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Friday Favorite: SpamSieve 2.76

David Winograd

My Friday favorite is SpamSieve. We have mentioned it a few times previously, but since it has recently been updated to version 2.76 I wanted to sing its praises again. It's the best way I've found to deal with spam.

Using Bayesian filtering, SpamSieve installs as a plug-in to your mail client and lets you mark messages as spam. As you do, it builds a a corpus file of rules telling determining what is spam and what isn't. The more messages you mark, or train, the more accurate SpamSieve gets. I've been using it since November of 2003 and after years of training, it's so accurate that it rarely fails to catch an errant spam encrusted message. When it does, using either a keystroke sequence or a pulldown menu from your Mail client you can train it as spam.

At the start, it's quite labor intensive since you have to mark a few hundred messages for it to really start working, but it pays dividends. After a while, you'll have a personalized set of inclusion/exclusion rules that gets better over time. To give you an idea, yesterday I received 307 emails. Out of those SpamSieve correctly marked and moved over 30 messages and missed only 2 that needed training.

This is a shot of my corpus screen showing how many messages have been filtered and how many words were read resulting in messages being regarded as spam or good. Yes, over 15,000 messages is a big number, but by being cumulative, SpamSieve gets more and more accurate over time. SpamSieve allows you to import or export the corpus file so if you get a new computer, or decide to use a different email client, you lose nothing.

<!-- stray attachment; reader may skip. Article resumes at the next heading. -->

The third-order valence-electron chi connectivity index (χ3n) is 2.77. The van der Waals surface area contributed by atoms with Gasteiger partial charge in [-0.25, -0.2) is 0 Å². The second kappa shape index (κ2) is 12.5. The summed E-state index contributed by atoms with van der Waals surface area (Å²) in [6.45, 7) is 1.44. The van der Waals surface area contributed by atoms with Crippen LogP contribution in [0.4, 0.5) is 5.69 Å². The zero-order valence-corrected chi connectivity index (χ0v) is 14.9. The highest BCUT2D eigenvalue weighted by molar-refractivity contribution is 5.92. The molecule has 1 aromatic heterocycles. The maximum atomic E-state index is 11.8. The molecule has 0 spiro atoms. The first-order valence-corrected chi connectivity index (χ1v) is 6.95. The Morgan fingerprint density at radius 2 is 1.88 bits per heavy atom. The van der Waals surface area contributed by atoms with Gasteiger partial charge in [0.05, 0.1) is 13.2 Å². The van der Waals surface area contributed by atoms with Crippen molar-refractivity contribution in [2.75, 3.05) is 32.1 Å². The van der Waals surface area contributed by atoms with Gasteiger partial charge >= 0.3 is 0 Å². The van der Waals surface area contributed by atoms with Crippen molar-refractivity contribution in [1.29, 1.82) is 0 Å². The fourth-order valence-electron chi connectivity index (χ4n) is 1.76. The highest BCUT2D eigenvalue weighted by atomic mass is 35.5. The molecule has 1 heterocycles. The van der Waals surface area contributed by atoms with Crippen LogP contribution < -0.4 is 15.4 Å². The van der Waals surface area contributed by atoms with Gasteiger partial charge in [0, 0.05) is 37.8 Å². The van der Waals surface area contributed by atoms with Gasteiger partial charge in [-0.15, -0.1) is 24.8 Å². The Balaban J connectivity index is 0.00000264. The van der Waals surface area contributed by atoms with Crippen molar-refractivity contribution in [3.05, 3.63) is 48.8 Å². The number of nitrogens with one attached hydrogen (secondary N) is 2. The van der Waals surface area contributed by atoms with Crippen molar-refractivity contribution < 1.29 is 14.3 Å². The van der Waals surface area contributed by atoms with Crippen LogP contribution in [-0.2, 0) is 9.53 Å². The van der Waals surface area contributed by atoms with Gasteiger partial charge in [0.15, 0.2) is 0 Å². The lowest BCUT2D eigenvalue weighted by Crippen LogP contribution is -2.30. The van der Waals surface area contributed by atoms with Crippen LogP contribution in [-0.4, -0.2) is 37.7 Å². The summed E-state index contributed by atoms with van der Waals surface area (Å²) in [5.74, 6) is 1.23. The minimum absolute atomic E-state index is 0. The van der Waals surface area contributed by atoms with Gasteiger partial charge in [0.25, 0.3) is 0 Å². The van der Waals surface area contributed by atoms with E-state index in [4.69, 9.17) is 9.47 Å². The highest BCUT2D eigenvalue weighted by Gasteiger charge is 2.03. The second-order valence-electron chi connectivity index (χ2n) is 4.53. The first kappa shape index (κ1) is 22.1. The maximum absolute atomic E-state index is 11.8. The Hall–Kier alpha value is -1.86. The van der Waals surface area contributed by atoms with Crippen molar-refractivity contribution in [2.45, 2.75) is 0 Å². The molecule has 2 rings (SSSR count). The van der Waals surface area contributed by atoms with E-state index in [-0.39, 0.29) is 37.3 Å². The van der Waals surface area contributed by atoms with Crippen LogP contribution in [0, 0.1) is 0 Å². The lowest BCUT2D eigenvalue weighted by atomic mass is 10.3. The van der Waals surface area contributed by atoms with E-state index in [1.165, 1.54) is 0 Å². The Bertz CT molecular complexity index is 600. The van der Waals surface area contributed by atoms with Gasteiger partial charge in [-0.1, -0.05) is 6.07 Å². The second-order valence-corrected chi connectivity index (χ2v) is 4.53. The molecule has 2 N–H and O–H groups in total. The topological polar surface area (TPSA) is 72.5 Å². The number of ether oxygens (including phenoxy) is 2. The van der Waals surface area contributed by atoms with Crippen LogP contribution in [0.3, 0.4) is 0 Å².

A nice advantage for iPhone use is that if you use IMAP mailboxes and leave one computer on as a sort of mail server, SpamSieve will deal with your incoming messages, filter them, and the results will be delivered to your iPhone.

SpamSieve can display a Blocklist containing 'match styles' that alert it to spam and a Whitelist of good mail matches. These can be tweaked if needed but I've never had to change a thing. It just works.

The current version brings a few improvements, and works well with Mac OS X 10.4 right up to 10.6. Being a universal binary, it runs natively on both PPC and Intel-based computers. Supported clients are Apple Mail, Claris Emailer (that takes me back), Microsoft Entourage, Eudora, GyazMail, and Mailsmith. Single user licenses run $30 and two user family packs are $48. There is also a non-restricted 30 day free trial available.

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